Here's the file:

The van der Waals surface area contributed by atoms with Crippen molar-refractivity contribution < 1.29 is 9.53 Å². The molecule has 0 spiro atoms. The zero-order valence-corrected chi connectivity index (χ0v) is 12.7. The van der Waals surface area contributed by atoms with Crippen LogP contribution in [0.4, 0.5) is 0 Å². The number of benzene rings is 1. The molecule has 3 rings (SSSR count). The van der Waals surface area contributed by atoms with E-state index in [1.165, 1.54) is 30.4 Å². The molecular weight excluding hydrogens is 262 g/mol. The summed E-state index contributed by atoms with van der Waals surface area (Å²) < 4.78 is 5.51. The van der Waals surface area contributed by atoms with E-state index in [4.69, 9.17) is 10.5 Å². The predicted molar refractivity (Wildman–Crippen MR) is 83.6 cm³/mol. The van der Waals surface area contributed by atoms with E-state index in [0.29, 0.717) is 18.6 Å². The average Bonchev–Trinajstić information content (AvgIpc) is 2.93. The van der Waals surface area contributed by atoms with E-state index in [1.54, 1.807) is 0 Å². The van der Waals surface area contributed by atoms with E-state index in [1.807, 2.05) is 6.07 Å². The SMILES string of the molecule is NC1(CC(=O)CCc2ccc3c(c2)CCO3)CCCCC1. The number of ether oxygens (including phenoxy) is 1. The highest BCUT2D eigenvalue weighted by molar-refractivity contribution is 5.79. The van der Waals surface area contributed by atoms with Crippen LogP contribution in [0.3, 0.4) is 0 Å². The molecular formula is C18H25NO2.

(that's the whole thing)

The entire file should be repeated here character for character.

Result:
The van der Waals surface area contributed by atoms with Crippen molar-refractivity contribution < 1.29 is 9.53 Å². The molecule has 0 spiro atoms. The zero-order valence-corrected chi connectivity index (χ0v) is 12.7. The van der Waals surface area contributed by atoms with Crippen LogP contribution in [0.4, 0.5) is 0 Å². The number of benzene rings is 1. The molecule has 3 rings (SSSR count). The van der Waals surface area contributed by atoms with E-state index in [1.165, 1.54) is 30.4 Å². The molecular weight excluding hydrogens is 262 g/mol. The summed E-state index contributed by atoms with van der Waals surface area (Å²) < 4.78 is 5.51. The van der Waals surface area contributed by atoms with E-state index in [4.69, 9.17) is 10.5 Å². The predicted molar refractivity (Wildman–Crippen MR) is 83.6 cm³/mol. The van der Waals surface area contributed by atoms with E-state index in [0.29, 0.717) is 18.6 Å². The average Bonchev–Trinajstić information content (AvgIpc) is 2.93. The van der Waals surface area contributed by atoms with E-state index in [1.54, 1.807) is 0 Å². The van der Waals surface area contributed by atoms with E-state index in [1.807, 2.05) is 6.07 Å². The SMILES string of the molecule is NC1(CC(=O)CCc2ccc3c(c2)CCO3)CCCCC1. The number of ether oxygens (including phenoxy) is 1. The highest BCUT2D eigenvalue weighted by molar-refractivity contribution is 5.79. The van der Waals surface area contributed by atoms with Crippen LogP contribution in [0.3, 0.4) is 0 Å². The molecular formula is C18H25NO2.